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Author Topic: Variable fundamental constants?  (Read 1845 times)

Offline Ethos_

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Variable fundamental constants?
« on: 14/12/2013 03:04:33 »
I have wondered about this possibility over the years and would like to hear what our members think about the consequences of such a reality. It appears that scientists have been able to observe changes in the ratio of the electron mass relative to that of the proton mass. This dimensional constant was thought to be non-variable but recent data has shown that it has changed over time. It has also been noted that a change in the rate of radioactive decay has been observed coinciding with solar flares, another thought to be unchangeable constant. Any and all thoughts about the significance of these findings is appreciated.........
« Last Edit: 14/12/2013 03:21:23 by Ethos_ »


 

Offline yor_on

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Re: Variable fundamental constants?
« Reply #1 on: 14/12/2013 08:35:49 »
I don't think you can have a constant as a variable? They are the smallest building stones theoretically, defining where we live. Now imagine if all was on a sliding scheme? A universe that wouldn't exist I think, at least not with life if they could change. Also they must have a balance relative each other, so by changing one you should force others to redefine themselves too, A variable constant would then be no constant at all to me.
 

Offline evan_au

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Re: Variable fundamental constants?
« Reply #2 on: 14/12/2013 08:38:53 »
It is a principle of Engineering that "All constants are variable". This is a corollary of Murphy's Law that says "Anything that can go wrong, will go wrong.".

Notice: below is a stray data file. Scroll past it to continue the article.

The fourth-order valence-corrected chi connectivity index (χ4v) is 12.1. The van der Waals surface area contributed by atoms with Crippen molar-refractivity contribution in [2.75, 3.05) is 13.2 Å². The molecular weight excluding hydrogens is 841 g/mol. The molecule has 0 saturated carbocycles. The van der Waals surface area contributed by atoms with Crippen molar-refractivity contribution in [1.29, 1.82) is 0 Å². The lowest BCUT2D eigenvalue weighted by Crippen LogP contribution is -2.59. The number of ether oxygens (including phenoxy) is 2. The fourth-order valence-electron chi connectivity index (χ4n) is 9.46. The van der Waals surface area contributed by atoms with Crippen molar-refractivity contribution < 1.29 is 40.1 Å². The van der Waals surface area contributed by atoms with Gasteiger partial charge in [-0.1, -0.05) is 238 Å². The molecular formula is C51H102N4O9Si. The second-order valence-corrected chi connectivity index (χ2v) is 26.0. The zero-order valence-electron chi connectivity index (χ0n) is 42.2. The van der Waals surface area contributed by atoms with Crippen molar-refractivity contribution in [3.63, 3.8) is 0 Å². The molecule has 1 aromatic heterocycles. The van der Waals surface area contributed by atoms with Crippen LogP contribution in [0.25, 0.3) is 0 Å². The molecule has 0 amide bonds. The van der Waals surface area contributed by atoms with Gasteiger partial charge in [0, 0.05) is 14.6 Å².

However, in Physics, it is preferred to actually measure the variation before suggesting that a particular constant is variable under certain conditions. And then have another few teams reproduce the result, using different methods.

So, watch this space: http://en.wikipedia.org/wiki/Fine-structure_constant#Is_the_fine-structure_constant_actually_constant.3F
 

Offline yor_on

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Re: Variable fundamental constants?
« Reply #3 on: 14/12/2013 11:01:13 »
Interesting Evan. Let me be clear on one point though. Any suggestion that the fine-structure constant is a variable also must assume a arrow of time, a past-now-future. That's not entirely acceptable, to me then, ahem:) As I presume us (the universe, and all) to come from constants, those 'creating' the arrow we find. It would make this reasoning into a dog chasing its tail. I think of it as a 'ill defined field' of sorts, every 'point' in that 'field' using same constants (as locally defined measured.). And in a similar manner to we expect decoherence to come into play, I think we can expect a macroscopic arrow from local constants, scaling them up.
=

'Scaling them up' just means introducing frames of reference in this game, interact and transform relative ones local measurements.
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Now let's turn it around a little.